Full record for contraterrene adj.

Definition opposite to terrestrial in character; used sometimes as a term for antimatter.
OED requirements antedating 1941
Earliest cite R. S. Richardson in 'Astounding'
Comment Roger Robinson has submitted a July 1942 Jack Williamson cite from Astounding. Brian Ameringen has submitted a cite from a 1965 reprint of John Campbell's novel "Islands of Space". Alistair Durie checked the story's first magazine publication in 1930, and found the word was not used there. Mike Christie submitted a March 1942 cite from a letter to ASF by J. Wellington Wells. Mike Christie submitted a February 1942 cite from an editorial by John Campbell in Astounding. Mike Christie submitted a 1941 cite from an article by R.S. Richardson in Astounding.

Earliest cite in the OED: 1946.

Last modified 6 July, 2008

Citations for contraterrene adj.

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1941 R. S. Richardson Inside Out Matter in Astounding Sci. Fiction Dec. 112/1 Contraterrene means just that—a type of matter exactly the opposite of ordinary or terrene matter. Instead of atoms composed of a positive nucleus surrounded by electrons, it consists of a negative nucleus surrounded by positrons.
1942 ‘J. W. Wells’ Let. in Astounding Sci. Fiction Mar. 112/1 But there are notable exceptions: e.g. stories prophesying a surprise attack on the United States by the yellow Aryans of Nippon, and J. D. Clark's forecast of contraterrene matter in a short story called ‘Minus Planet’ published a few years ago.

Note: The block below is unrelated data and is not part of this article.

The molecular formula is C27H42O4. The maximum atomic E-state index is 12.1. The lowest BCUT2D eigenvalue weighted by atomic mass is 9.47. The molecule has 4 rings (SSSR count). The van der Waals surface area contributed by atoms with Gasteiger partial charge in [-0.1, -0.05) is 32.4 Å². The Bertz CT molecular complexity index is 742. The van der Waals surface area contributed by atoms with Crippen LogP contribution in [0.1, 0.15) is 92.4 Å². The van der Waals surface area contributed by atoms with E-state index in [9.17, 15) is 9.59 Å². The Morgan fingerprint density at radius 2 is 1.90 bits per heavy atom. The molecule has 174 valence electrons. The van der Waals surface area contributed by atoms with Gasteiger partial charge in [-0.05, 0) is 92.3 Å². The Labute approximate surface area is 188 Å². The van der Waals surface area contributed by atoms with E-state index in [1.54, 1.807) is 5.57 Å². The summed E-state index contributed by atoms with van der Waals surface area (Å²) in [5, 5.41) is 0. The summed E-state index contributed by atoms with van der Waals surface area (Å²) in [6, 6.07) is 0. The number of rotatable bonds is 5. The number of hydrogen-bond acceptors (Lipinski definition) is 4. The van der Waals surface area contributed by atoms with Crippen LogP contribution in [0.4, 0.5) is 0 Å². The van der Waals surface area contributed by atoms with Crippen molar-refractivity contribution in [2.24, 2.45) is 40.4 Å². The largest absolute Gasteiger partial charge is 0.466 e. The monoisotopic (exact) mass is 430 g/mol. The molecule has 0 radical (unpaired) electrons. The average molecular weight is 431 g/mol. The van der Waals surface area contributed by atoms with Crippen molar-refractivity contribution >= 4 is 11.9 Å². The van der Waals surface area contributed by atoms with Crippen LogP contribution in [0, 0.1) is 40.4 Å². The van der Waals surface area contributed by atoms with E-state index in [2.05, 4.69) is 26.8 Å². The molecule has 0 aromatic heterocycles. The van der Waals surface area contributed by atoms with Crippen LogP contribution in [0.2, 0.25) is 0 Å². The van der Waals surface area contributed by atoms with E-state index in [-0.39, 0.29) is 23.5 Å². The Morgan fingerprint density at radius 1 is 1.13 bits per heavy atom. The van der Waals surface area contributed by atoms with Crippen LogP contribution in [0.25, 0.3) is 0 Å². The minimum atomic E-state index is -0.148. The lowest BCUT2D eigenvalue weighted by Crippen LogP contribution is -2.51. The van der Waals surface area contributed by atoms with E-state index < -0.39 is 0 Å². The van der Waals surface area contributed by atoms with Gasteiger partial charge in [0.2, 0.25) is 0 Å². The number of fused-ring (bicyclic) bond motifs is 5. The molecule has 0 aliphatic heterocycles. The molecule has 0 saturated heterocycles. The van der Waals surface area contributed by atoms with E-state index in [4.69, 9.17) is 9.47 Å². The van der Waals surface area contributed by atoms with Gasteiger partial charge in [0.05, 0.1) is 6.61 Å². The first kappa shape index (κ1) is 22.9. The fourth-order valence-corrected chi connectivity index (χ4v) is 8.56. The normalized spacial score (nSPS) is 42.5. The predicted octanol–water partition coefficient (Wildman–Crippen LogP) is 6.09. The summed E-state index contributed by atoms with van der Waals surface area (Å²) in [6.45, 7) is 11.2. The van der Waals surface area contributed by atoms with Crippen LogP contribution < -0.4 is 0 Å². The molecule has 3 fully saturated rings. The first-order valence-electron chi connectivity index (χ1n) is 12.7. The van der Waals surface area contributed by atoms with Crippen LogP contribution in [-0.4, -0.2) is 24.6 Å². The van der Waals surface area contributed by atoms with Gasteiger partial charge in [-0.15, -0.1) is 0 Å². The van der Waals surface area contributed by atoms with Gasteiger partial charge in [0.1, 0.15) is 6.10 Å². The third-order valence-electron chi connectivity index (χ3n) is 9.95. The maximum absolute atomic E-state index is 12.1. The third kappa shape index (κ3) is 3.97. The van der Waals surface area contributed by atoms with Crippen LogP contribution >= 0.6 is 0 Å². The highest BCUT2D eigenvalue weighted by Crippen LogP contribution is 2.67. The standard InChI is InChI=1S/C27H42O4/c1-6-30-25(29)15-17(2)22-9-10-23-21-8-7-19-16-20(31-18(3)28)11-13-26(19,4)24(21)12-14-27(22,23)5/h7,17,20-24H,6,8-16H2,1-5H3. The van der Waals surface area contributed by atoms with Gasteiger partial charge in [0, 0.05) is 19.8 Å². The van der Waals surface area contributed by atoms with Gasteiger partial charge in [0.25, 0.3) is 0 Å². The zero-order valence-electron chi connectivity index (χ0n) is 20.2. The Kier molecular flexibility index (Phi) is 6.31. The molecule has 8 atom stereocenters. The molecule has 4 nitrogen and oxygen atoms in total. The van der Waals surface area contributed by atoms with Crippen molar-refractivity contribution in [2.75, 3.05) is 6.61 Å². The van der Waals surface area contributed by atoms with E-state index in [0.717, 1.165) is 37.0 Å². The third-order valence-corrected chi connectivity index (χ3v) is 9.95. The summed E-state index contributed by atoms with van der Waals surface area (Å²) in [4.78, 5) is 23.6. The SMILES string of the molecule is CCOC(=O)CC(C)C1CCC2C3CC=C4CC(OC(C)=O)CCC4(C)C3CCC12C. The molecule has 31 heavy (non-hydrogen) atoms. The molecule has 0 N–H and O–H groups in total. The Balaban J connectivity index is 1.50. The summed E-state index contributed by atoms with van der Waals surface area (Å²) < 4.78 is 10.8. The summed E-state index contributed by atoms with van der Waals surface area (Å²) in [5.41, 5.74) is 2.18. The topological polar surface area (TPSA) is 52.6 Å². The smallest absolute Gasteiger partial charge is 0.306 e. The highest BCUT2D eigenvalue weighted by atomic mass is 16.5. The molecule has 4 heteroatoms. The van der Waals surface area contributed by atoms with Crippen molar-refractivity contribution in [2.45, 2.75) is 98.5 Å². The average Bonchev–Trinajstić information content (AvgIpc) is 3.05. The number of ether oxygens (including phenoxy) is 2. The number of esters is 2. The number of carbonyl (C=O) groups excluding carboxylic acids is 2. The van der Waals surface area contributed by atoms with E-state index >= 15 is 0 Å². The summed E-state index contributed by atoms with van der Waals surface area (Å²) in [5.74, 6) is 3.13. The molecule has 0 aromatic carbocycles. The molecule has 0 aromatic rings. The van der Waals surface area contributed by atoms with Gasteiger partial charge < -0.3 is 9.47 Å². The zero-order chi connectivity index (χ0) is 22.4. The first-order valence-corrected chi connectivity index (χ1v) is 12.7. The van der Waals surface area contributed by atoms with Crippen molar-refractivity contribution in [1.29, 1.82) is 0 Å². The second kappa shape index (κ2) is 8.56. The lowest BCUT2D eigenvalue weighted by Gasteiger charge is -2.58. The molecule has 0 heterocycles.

1942 J. W. Campbell Supernova Centaurus in Astounding Sci. Fiction Feb. 6/1 One of the most common of the more spectacular things, of course—but not to be rated with a direct collision of stars—itself probably divided into two orders of spectacle; first order being a collision between a star made up of terrene matter and a contraterrene-matter star, and a second-order spectacle involving simply two stars of the same matter type.
1942 ‘W. Stewart’ in Astounding Sci. Fiction July 81/2 The whole meteor belt was rich in contraterrene drift; matter inside out, with electrons and positrons in reverse positions.
1943 Astounding Sci.-Fiction Oct. 9/2 The stripped seetee nuclei carried now terrific and unbalanced negative charges and repelled electrons, but tended to attract terrene atom nuclei. In their turn the stripped terrene nuclei attracted contraterrene.
1946 ‘J. J. Coupling’ in Astounding Sci. Fiction May 105 We've known about atoms with protons and electrons for a long time; there have been suggestions of atoms with inverted structure—contraterrene atoms. But now it appears there are imitation atoms as well! But the phonies are soon unmasked—the masquerade lasts a few billionths of a second only!
1946 ‘J. J. Coupling’ in Astounding Sci. Fiction May 108/2 This will be perfectly comprehensible to those who have read the C T—contraterrene matter—stories in Astounding.
1946 F. Brown Placet Is Crazy Place in Astounding Sci. Fiction May 119/2 It boils down to this; Argyle I is terrene matter and Argyle II is contraterrene, or negative matter.
1951 P. S. Miller Reference Library in Astounding Stories Nov. 117/1 In the July 1942 issue of Astounding SCIENCE FICTION Jack Williamson, using the pen name &oq.Will Stewart,&cq. introduced the concept of ‘seetee’—contraterrene matter—to science fiction in the novelette ‘Collision Orbit.’ Seetee, as is now pretty generally known, is matter electrically opposite to normal or terrene matter, with a nucleus of neutrons and negative protons surrounded by shells of positrons. In contact with normal matter, the opposites are attracted to each other, react, and neutralize each other with total conversion of their mass to energy.
1966 J. W. Campbell Islands of Space i. 12 As a result, about half of the lead fed into the chamber became contraterrene lead! The atoms just turned themselves inside out, so to speak, giving us an atom with positrons circling a negatively charged nucleus.